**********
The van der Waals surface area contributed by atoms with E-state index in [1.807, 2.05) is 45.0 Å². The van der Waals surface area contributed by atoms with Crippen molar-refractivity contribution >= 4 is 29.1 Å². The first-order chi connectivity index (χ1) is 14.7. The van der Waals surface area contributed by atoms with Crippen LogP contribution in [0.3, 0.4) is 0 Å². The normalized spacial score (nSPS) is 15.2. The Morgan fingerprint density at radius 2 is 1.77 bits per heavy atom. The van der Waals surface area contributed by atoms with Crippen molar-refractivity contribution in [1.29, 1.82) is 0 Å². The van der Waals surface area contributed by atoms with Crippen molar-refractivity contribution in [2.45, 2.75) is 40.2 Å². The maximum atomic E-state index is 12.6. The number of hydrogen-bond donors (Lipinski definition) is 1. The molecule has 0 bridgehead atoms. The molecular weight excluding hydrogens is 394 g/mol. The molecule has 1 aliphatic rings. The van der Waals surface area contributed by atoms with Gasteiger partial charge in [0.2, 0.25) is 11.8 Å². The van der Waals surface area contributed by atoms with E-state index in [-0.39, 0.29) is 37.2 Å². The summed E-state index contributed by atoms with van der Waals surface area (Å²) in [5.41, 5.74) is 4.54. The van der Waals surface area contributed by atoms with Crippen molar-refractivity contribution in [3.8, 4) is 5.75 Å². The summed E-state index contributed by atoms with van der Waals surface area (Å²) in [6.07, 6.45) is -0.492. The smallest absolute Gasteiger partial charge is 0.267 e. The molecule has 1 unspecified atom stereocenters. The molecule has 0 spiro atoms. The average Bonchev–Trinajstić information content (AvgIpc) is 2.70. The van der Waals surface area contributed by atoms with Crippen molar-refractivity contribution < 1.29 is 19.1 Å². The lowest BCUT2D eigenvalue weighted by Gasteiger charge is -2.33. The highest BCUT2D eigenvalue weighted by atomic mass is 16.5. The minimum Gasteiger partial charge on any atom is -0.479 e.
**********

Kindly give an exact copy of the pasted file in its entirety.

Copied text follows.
The van der Waals surface area contributed by atoms with E-state index in [1.807, 2.05) is 45.0 Å². The van der Waals surface area contributed by atoms with Crippen molar-refractivity contribution >= 4 is 29.1 Å². The first-order chi connectivity index (χ1) is 14.7. The van der Waals surface area contributed by atoms with Crippen LogP contribution in [0.3, 0.4) is 0 Å². The normalized spacial score (nSPS) is 15.2. The Morgan fingerprint density at radius 2 is 1.77 bits per heavy atom. The van der Waals surface area contributed by atoms with Crippen molar-refractivity contribution in [1.29, 1.82) is 0 Å². The van der Waals surface area contributed by atoms with Crippen molar-refractivity contribution in [2.45, 2.75) is 40.2 Å². The maximum atomic E-state index is 12.6. The number of hydrogen-bond donors (Lipinski definition) is 1. The molecule has 0 bridgehead atoms. The molecular weight excluding hydrogens is 394 g/mol. The molecule has 1 aliphatic rings. The van der Waals surface area contributed by atoms with Gasteiger partial charge in [0.2, 0.25) is 11.8 Å². The van der Waals surface area contributed by atoms with E-state index in [-0.39, 0.29) is 37.2 Å². The summed E-state index contributed by atoms with van der Waals surface area (Å²) in [5.41, 5.74) is 4.54. The van der Waals surface area contributed by atoms with Crippen molar-refractivity contribution in [3.8, 4) is 5.75 Å². The summed E-state index contributed by atoms with van der Waals surface area (Å²) in [6.07, 6.45) is -0.492. The smallest absolute Gasteiger partial charge is 0.267 e. The molecule has 1 unspecified atom stereocenters. The molecule has 0 spiro atoms. The average Bonchev–Trinajstić information content (AvgIpc) is 2.70. The van der Waals surface area contributed by atoms with Crippen molar-refractivity contribution < 1.29 is 19.1 Å². The lowest BCUT2D eigenvalue weighted by Gasteiger charge is -2.33. The highest BCUT2D eigenvalue weighted by atomic mass is 16.5. The minimum Gasteiger partial charge on any atom is -0.479 e.